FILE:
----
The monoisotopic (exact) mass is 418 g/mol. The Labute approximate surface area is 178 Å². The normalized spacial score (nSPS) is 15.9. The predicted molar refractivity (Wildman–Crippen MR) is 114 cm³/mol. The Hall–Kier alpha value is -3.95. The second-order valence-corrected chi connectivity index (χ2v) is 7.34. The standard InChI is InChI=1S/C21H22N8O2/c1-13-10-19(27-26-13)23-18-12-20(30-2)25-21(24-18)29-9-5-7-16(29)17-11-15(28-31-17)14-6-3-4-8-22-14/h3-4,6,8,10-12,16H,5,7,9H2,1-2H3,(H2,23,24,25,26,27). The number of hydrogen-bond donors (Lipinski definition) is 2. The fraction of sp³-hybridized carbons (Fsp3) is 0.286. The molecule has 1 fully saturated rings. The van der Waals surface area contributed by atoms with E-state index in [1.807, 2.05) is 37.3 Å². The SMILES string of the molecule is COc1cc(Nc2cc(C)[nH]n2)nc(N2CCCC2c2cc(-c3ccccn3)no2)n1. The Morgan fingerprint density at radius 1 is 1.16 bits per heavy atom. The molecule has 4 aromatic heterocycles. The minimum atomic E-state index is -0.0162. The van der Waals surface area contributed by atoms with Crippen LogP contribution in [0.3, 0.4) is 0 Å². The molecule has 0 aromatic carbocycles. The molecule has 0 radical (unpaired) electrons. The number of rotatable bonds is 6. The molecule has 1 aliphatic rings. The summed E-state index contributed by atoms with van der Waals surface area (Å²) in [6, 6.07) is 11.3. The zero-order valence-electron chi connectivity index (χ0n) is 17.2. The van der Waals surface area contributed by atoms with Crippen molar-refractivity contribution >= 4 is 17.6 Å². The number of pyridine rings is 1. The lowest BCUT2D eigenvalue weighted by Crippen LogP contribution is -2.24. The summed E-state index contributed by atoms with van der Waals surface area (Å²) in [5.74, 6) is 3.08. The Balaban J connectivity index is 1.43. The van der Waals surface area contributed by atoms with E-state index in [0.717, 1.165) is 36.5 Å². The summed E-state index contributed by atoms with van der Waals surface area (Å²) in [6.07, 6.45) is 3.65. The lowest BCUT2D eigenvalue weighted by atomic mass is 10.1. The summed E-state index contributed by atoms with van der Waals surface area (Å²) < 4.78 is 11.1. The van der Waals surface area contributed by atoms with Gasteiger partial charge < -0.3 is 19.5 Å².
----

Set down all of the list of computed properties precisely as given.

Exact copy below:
The monoisotopic (exact) mass is 418 g/mol. The Labute approximate surface area is 178 Å². The normalized spacial score (nSPS) is 15.9. The predicted molar refractivity (Wildman–Crippen MR) is 114 cm³/mol. The Hall–Kier alpha value is -3.95. The second-order valence-corrected chi connectivity index (χ2v) is 7.34. The standard InChI is InChI=1S/C21H22N8O2/c1-13-10-19(27-26-13)23-18-12-20(30-2)25-21(24-18)29-9-5-7-16(29)17-11-15(28-31-17)14-6-3-4-8-22-14/h3-4,6,8,10-12,16H,5,7,9H2,1-2H3,(H2,23,24,25,26,27). The number of hydrogen-bond donors (Lipinski definition) is 2. The fraction of sp³-hybridized carbons (Fsp3) is 0.286. The molecule has 1 fully saturated rings. The van der Waals surface area contributed by atoms with E-state index in [1.807, 2.05) is 37.3 Å². The SMILES string of the molecule is COc1cc(Nc2cc(C)[nH]n2)nc(N2CCCC2c2cc(-c3ccccn3)no2)n1. The Morgan fingerprint density at radius 1 is 1.16 bits per heavy atom. The molecule has 4 aromatic heterocycles. The minimum atomic E-state index is -0.0162. The van der Waals surface area contributed by atoms with Crippen LogP contribution in [0.3, 0.4) is 0 Å². The molecule has 0 aromatic carbocycles. The molecule has 0 radical (unpaired) electrons. The number of rotatable bonds is 6. The molecule has 1 aliphatic rings. The summed E-state index contributed by atoms with van der Waals surface area (Å²) in [6, 6.07) is 11.3. The zero-order valence-electron chi connectivity index (χ0n) is 17.2. The van der Waals surface area contributed by atoms with Crippen molar-refractivity contribution >= 4 is 17.6 Å². The number of pyridine rings is 1. The lowest BCUT2D eigenvalue weighted by Crippen LogP contribution is -2.24. The summed E-state index contributed by atoms with van der Waals surface area (Å²) in [5.74, 6) is 3.08. The Balaban J connectivity index is 1.43. The van der Waals surface area contributed by atoms with E-state index in [0.717, 1.165) is 36.5 Å². The summed E-state index contributed by atoms with van der Waals surface area (Å²) in [6.07, 6.45) is 3.65. The lowest BCUT2D eigenvalue weighted by atomic mass is 10.1. The summed E-state index contributed by atoms with van der Waals surface area (Å²) < 4.78 is 11.1. The van der Waals surface area contributed by atoms with Gasteiger partial charge < -0.3 is 19.5 Å².